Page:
Nestled in the hills above Oakland, there stands an unassuming cottage. It sits in a 500-acre city park and is preserved as a memorial to someone who is largely forgotten today. It is “The Abbey” and it was the home of Joaquin Miller, the “Poet of The Sierras”. Miller purchased 75 acres of land, now part of the park, which bears his name in 1886, built the cottage and planted the surrounding trees, and lived there until his death in 1913.
Joaquin Miller was born in Indiana, in 1839 to Hulings and Margret Miller. He was their second son and was given the name Cincinnatus Hiner Miller. His parents, like many of that time, were bitten by “Oregon Fever” and moved to the Willamette Valley in 1852. There, he helped build the family home near present-day Coburg. In 1854, “Nat”, as he was then called, ran off to California and was a miner and a cook near Yreka. It was at this time that Miller took part in the Battle of Castle Craigs and was wounded in the face. He recovered in the mining camp of Portuguese Flat, about thirty-five miles north of Redding.
Miller considered joining William Walker’s “filibustering” expedition to Nicaragua and then spent the rest of 1855 and 1856 working and mining in the Yreka area. He spent the winter of 1856-1857 with the Wintu people on the McCloud River. In the summer of 1857, he, according to his autobiographical novel, “Life Among the Modocs”, married the daughter of a Wintu Chieftain, who would later bear him a child. Later in the year, Miller took part in the Pit River Massacre, siding with the Natives. By 1858, he was attending Columbia College in Eugene, Oregon, leaving after two months and teaching school in Vancouver Washington. He would attend Columbia College again for a brief time in 1859.
During the period between 1859 and the start of the Civil War, Miller moved between northern California and southern Oregon working various odd jobs, teaching school, becoming a partner in a pony express company. He was also arrested for stealing a mule and a bench warrant was issued in Siskiyou County for “assault with the intent to commit murder”. Miller was in Oregon by this time and by 1862, he purchased a house in Eugene, Oregon, and married his first, allegedly second, wife Minnie. He and a partner founded the Democratic Register in Eugene, which took a pro-southern stance and was banned from the mails by 1862. He and his partner then founded the Eugene City Review, which was less pro-southern than the Democratic Register. In 1863, some of Miller’s poetry was published in the Golden Era Review, a literary magazine founded and edited by Bret Harte. His poetry receives some warm reviews.
In 1863, Miller and his wife moved to San Francisco, where Miller wrote for the Golden Era Review. When the magazine is unable to pay him, Miller moved to Canyon City, Oregon where he practiced law, and his wife and newborn daughter join him. In 1866, Miller was elected a judge for Grant County and he treated the citizens to poetry readings. He served as a judge for three years. During his tenure on the bench, he is described as “a little cracked”. In 1868, he moved to Port Orford where he self-published his first collection of poetry entitled, “Specimens”. In 1869, he moved to Portland where his first well-known book “Joaquin et. al.” is published. His son is born then and soon after he is divorced from his first wife on the grounds of mutual infidelity.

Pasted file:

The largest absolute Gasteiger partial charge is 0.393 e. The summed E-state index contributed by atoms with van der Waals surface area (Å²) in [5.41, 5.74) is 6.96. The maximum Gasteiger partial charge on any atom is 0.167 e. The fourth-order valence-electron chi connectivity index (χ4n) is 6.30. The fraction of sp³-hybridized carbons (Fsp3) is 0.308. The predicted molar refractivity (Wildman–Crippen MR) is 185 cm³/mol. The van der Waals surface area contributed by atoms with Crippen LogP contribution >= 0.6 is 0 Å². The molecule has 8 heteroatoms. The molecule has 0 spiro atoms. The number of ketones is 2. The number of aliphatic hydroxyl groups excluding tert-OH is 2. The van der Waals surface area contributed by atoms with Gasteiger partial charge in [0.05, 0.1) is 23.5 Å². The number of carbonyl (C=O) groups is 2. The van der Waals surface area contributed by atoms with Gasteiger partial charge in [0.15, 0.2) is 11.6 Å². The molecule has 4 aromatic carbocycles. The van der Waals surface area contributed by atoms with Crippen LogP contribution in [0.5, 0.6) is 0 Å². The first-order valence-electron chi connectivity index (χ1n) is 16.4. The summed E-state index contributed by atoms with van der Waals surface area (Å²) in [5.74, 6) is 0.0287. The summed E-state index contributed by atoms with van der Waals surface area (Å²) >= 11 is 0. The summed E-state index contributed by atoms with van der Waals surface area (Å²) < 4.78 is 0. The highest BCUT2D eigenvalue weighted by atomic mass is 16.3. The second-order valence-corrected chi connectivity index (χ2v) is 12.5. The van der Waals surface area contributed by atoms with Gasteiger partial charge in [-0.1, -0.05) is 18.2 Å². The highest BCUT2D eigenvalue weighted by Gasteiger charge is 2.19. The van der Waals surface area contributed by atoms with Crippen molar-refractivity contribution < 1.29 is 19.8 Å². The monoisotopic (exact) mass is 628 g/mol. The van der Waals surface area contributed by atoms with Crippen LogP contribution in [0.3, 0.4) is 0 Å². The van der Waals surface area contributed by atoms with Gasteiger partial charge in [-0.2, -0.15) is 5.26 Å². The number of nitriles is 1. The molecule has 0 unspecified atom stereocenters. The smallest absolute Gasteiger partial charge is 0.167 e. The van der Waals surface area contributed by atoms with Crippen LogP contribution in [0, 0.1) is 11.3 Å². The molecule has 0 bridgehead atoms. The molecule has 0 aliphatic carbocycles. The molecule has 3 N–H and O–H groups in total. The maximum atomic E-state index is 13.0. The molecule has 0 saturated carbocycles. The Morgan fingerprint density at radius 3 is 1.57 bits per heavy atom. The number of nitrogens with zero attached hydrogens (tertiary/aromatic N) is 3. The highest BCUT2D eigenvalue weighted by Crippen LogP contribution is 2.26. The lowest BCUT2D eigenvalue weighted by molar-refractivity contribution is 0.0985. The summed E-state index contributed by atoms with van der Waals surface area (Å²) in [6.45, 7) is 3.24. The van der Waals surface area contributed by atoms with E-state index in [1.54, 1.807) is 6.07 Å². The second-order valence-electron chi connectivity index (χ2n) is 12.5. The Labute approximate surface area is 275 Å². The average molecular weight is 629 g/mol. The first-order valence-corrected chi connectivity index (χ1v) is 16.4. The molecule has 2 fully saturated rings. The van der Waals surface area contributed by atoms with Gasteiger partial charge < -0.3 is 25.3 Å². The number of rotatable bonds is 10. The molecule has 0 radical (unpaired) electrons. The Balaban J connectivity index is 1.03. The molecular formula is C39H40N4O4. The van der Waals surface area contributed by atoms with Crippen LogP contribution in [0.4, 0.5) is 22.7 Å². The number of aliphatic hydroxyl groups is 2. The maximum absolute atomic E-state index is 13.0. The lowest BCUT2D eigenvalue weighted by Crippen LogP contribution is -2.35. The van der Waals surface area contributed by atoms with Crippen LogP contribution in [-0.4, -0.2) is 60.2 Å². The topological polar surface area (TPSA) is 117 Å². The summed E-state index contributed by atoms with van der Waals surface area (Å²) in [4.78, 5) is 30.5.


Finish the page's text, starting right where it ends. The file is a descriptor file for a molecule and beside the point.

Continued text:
In 1870, Miller traveled to San Francisco on his way to London and met, among others, Ina Coolbrith, later Poet Laureate of California, groundbreaking librarian and mentor to a young Jack London. She tells him to change his name from Cincinnatus to Joaquin, after Joaquin Murrieta, whom he wrote about. He then left for London and arrived in October. While in Europe, he visited the battlefields of the Franco-Prussian War and in 1871, his books Pacific Poems and Songs of the Sierras are published and Miller becomes the toast of the London literary scene. In 1872, he was invited to the court of Emperor Dom Pedro. During the rest of the 1870s and ’80s, Joaquin Miller continues to travel, write, and publish poetry and plays which earn him fame and a modest fortune. In 1879, Miller married hotel heiress Abigail Leland and they had a daughter, Juanita in 1880. In 1883, Joaquin moved the family to Washington DC and built a log cabin in which to live. Abigail left him soon after.
In 1886, Miller invested $90,000 in Jay Gould’s Vandalia Railroad and lost all of his investment. He returned to California and in 1887 purchased 75 acres in the hills near Oakland which he named “The Hights” and built his final home there. In the 1880s through the early 1900s, Miller wrote for the San Francisco Examiner and was sent by William Randolph Hearst to cover the Klondike Gold Rush and the Boxer Rebellion. His home becomes a stop for the likes of Mark Twain and Lilly Langtry. In 1905 he was honored at the Pan Pacific Exposition with a “Joaquin Miller Day” and in 1913, he passed away, peacefully, at his home near Oakland.
In 1915, his daughter sold the house and surrounding land to the city of Oakland and it became the nucleus of the park which now bears his name. In the aftermath of the First World War, the heroic style of his poetry fell out of favor and Joaquin Miller, once a famous poet celebrated in London, Paris, Brazil, and the United States is now largely forgotten.
GETTING THERE: From 414 Mason Street take Interstate 80 East to Interstate 580 East. Take exit 19B onto CA-24 East. From Ca-24 East, take exit 5 onto CA 13 East; then take exit 2 toward Joaquin Miller Drive. Turn left onto Joaquin Miller Drive. The house at 3801 Joaquin Miller Drive, will be on your left.